Hi. Just a reminder that you are scheduled to attend a Focus Group for W-course instructors on Thursday, May 7th, from 4-6 p.m. in room 409B in the Thomas Hunter Building. You will receive a stipend of $75.54 (two hours on a Non-teaching Adjunct line) for participating. Notes will be taken, but all comments will be kept anonymous.

The Writing Across the Curriculum Program appreciates your help in exploring the issues involved in teaching Significant Writing courses. We hope to use what we learn at these sessions to better serve Hunter’s faculty, and we hope the sessions are useful to you in preparing to teach future W-designated courses.

See you tomorrow,

Dennis Paoli
Writing across the Curriculum Program

So, I went. And I participated. And I didn’t do what I had said in an email to the co-coordinator about what I was thinking about doing at the focus group: Outing my colleagues whom I feel undermine students’ writing efforts, especially those colleagues who don’t make rewriting an essential part of their Significant Writing classes.

Let’s get real. Writing is about rewriting. Don’t teach rewriting? Then it ain’t writing they’re teaching.

So, I sent the following to Dennis Paoli after I completed the focus group:

I would like “this” to be included with focus group record if possible. Sent it as an attachment. Sorry for the length.

My department’s introductory news writing class is called Basic Reporting, MEDP 292, but I teach it as an introductory nonfiction writing class with a publishing imperative.

I long ago stripped away a lot of the journalism instruction found in most undergraduate introductory news writing classes. It’s extremely difficult to deal with grammar and syntax and sentence structure and spelling and punctuation (as well as ESL students) at the same time that students are also suppose to learn, in the course of a semester, about direct quotes and indirect quotes and copyediting and news style (AP, for example, instead of MLA and APA) and sourcing and libel and slander and ethics and on and on and on. The Big 10 Schools and a number of other state universities have these gargantuan Journalism Schools and are serious about journalism instruction so it might make some sense for their introductory news writing classes to be so inclusive.

However, it doesn’t make sense here. Yet, almost all of my colleagues, full-time and part-time, believe that’s the way an introductory news writing course should be taught here.

When I started requiring students in my Hunter classes to publish and using the WORD eventually as a teaching tool, I witnessed this demarcation for students in my classes: It was clear who was engaging the assignments and who wasn’t. I eventually dropped the Gentleman’s C because I had been giving C’s to students who really deserved F’s. And they deserved the F’s because they were blowing off assignments not because they couldn’t follow the class guidelines and goals but because they didn’t want to. But I tried not to fail them anyway. Now, I do because I believe the students flunking my introductory classes flunk for reasons that have nothing to do with their ability to do the work.

I’ve also learned that ESL students who take writing classes back-to-back with me improve. So, I don’t get upset with big loads of ELS students in my classes.

I also publish C articles.

So, I teach barebones for the introductory class with the focus on writing and interviewing for content, and I include a measure of journalistic style, especially ethics. The publishing imperative allows greater latitude for working with struggling students as well as those ready to excel and need portfolios for internships and jobs. Seventy percent of the final grade is based on assignments that have to be published. Another 20 percent involves research assignments and quizzes and then there’s 10 percent for class participation. But I’ve been using the research assignments to deal with grammar and spelling and sentence structure, etcetera. So, I would say 80 percent of the final grade is based on writing.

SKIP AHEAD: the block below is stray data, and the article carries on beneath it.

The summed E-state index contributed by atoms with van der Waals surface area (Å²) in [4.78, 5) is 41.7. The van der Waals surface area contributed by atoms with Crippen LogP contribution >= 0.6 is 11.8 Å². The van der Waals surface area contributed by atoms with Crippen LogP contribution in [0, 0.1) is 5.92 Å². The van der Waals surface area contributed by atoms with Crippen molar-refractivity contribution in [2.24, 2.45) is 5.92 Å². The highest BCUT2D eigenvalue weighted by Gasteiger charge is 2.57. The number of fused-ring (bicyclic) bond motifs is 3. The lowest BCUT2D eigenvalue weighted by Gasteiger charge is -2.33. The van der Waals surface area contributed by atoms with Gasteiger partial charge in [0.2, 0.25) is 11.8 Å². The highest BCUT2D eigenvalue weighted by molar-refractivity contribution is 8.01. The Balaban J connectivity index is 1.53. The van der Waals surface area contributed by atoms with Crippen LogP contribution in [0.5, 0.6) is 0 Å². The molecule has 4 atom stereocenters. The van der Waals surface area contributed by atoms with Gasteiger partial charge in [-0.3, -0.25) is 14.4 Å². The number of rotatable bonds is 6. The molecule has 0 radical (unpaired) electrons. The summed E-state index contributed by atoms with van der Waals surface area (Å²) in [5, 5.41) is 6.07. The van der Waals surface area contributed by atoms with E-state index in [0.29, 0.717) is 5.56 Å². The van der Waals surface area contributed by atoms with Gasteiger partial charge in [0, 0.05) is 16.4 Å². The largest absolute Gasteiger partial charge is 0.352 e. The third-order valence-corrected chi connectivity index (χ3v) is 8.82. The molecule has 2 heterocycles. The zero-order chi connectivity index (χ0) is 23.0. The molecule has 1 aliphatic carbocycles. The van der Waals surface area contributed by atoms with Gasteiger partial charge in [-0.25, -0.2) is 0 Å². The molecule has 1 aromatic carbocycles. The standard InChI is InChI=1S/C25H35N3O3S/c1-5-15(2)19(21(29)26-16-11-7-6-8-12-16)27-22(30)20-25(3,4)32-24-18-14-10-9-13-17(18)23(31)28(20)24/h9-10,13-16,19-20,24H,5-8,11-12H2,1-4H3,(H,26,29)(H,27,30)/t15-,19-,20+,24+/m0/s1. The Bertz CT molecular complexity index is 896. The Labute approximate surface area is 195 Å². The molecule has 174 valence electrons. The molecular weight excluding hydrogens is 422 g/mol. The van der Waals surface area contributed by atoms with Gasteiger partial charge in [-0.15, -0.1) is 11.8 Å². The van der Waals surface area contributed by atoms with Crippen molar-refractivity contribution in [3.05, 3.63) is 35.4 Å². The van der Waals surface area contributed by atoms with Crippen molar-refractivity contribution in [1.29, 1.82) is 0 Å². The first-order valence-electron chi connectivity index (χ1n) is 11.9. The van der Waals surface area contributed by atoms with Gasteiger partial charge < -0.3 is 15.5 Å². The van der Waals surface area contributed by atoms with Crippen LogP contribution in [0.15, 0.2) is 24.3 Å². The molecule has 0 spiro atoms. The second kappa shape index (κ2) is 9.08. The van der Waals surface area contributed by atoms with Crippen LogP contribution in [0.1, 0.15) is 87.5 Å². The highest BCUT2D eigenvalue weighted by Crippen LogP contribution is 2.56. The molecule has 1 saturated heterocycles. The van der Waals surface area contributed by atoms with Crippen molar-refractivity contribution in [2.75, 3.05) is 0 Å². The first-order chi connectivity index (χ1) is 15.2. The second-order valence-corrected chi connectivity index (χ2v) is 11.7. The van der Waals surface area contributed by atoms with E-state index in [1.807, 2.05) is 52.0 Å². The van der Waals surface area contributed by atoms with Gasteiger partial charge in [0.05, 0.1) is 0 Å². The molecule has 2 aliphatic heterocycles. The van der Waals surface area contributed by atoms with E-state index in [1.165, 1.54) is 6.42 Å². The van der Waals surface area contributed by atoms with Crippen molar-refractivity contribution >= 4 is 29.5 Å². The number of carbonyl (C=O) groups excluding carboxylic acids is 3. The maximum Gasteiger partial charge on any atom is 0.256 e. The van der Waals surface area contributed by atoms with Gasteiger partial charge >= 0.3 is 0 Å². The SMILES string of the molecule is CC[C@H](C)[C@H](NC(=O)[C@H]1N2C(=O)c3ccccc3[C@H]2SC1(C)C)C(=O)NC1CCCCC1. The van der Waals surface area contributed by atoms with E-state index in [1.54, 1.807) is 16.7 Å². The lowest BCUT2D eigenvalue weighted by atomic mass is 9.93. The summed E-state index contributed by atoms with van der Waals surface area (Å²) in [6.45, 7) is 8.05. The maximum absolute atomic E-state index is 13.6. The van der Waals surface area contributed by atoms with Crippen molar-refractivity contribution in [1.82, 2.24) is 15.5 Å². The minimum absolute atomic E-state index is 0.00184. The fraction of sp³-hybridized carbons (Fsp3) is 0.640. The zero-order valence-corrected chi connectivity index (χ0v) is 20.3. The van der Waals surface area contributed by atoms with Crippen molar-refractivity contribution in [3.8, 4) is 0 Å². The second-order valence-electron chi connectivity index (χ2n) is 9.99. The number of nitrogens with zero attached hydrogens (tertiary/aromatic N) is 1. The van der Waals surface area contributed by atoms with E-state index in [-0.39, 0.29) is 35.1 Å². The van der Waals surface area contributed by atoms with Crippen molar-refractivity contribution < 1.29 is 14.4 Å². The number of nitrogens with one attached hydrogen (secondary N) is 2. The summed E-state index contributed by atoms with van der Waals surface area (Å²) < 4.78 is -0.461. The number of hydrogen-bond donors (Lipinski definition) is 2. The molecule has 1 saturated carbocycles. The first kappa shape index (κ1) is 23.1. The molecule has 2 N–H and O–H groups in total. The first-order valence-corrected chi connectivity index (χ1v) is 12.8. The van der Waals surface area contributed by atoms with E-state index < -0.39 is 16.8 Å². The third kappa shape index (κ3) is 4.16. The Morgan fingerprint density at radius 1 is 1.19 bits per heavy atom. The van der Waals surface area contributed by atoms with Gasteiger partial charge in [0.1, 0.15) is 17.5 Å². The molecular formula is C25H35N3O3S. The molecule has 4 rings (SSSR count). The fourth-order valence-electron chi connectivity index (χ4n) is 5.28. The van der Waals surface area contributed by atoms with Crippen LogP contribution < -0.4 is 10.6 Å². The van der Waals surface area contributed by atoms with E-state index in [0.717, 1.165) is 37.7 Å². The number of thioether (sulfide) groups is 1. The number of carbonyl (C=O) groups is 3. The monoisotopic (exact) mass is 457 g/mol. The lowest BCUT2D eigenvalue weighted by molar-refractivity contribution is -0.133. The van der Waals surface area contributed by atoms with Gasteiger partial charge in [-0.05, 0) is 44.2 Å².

I experiment with ways to engaged students who don’t want to do the work. Because of the way the class is structured, the adamant ones are encouraged to drop the course so that they don’t contaminate the other students. I strongly believe that class morale is important. That makes it easier to deal with the passive-aggressive types. Good semesters are those when I succeed in reducing the recidivist rate 30-50 percent. This semester was not good for my Basic Reporting class but really good for my Feature Writing class which I teach as an introduction to in-depth reporting (though several in the class could have benefitted from a second introductory news writing class).

I now have six students remaining in my Basic Reporting class. I started with 15. I have 12 in the advanced class. I started with 14.

I also learned, for this kind of writing, to keep a focused eye out for students who don’t know how to take decent notes for their interviews.

And last but not least, I’ve suggested to my department that there should be two basic writing classes, that is, that the Basic Reporting class be taught over two semesters instead of one. Since all students need to improve their writing, teaching BR over two semesters actually can make it easier to accommodate students who are serious about journalism and writing as well as the ones who struggle along and the ones who don’t want to do anything.

I include more journalism in the advanced writing classes but find that many students really need another basic writing class.

I could say more but I think I’ve said enough.





Gregg Morris


I sent a follow-up email to say that my comments didn’t have to be cloaked in anonymity.

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